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The No. 1 issue for marketers in the next 12 months will be behavioral targeting – and if it’s not on the CMO’s agenda, it should be.
You only need to look at the FTC chairman’s comments last week that seemed to add urgency to the possible establishment of a “do-not-track” online list reminiscent of the do-not-call list that severely wounded the telemarketing industry to understand the importance of this issue. While marketers frequently say that consumers prefer relevant marketing (over, say spam) and thus they ought to accept online tracking that is after all anonymous and not attached to your actual name, there’s evidence that consumers don’t feel the same way, which means Washington probably doesn’t feel the same way either.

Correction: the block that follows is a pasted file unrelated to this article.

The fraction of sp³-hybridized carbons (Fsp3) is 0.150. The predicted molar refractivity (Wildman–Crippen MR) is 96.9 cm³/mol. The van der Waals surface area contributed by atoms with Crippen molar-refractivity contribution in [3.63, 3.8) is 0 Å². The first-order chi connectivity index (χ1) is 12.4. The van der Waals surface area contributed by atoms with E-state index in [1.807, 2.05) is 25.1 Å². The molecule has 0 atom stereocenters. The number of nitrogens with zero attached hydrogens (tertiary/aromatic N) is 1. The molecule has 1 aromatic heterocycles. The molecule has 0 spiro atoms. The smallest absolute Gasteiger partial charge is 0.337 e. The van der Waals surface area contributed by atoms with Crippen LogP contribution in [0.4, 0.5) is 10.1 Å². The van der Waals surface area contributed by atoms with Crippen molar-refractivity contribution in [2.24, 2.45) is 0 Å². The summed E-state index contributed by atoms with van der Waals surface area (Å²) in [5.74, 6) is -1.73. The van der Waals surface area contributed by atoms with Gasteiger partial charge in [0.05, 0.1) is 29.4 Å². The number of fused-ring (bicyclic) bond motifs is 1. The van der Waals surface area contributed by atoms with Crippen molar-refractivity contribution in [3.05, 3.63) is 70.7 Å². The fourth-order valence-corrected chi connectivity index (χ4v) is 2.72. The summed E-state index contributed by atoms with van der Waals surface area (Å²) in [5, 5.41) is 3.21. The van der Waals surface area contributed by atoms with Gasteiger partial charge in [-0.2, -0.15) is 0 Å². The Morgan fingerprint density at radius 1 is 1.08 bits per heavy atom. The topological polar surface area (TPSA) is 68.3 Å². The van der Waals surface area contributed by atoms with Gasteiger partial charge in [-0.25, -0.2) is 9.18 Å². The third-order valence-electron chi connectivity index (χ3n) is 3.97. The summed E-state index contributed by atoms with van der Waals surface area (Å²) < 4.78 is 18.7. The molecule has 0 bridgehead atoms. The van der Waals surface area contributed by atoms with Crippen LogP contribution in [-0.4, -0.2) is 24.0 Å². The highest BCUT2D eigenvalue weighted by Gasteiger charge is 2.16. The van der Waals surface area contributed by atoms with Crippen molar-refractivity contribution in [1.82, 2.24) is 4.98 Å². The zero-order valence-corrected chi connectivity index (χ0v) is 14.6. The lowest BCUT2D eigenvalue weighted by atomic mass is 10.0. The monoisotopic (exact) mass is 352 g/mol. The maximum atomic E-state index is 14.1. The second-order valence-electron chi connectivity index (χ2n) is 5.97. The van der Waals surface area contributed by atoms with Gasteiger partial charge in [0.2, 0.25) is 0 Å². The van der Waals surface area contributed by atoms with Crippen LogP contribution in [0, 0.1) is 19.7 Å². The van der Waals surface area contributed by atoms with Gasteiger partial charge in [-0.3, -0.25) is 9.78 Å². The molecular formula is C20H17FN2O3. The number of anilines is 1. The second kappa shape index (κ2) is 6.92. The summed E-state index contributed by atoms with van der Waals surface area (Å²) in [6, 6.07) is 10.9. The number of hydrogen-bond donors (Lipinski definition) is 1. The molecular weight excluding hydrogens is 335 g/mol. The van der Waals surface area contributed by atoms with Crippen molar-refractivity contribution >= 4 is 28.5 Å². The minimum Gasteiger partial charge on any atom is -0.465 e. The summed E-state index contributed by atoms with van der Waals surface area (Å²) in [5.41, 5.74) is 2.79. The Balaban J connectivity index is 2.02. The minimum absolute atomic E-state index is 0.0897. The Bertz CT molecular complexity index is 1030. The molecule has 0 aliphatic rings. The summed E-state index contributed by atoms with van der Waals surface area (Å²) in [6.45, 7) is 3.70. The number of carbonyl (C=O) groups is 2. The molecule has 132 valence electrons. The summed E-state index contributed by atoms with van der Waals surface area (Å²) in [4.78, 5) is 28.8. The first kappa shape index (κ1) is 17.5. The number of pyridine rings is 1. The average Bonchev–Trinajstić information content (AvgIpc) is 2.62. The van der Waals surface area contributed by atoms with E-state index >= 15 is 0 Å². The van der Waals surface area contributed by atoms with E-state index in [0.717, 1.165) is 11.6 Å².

The issue of tracking has come under scrutiny nearly since the birth of the Internet when people worried over “cookies.” Now the tools have gotten more sophisticated and the tone more skeptical. The Wall Street Journal launched a series over the weekend with the first piece carrying the ominous title of “The Web’s New Gold Mine: Your Secrets.” If that tone isn’t obvious enough, the country’s other prominent national newspaper, The New York Times, issued a similarly menacing piece a couple weeks back called “The Web Means An End to Forgetting.”
Lest you think it’s just the media doing all the worrying, several studies have shown that consumers overwhelmingly resent having their movements tracked online.
Read the full article here.
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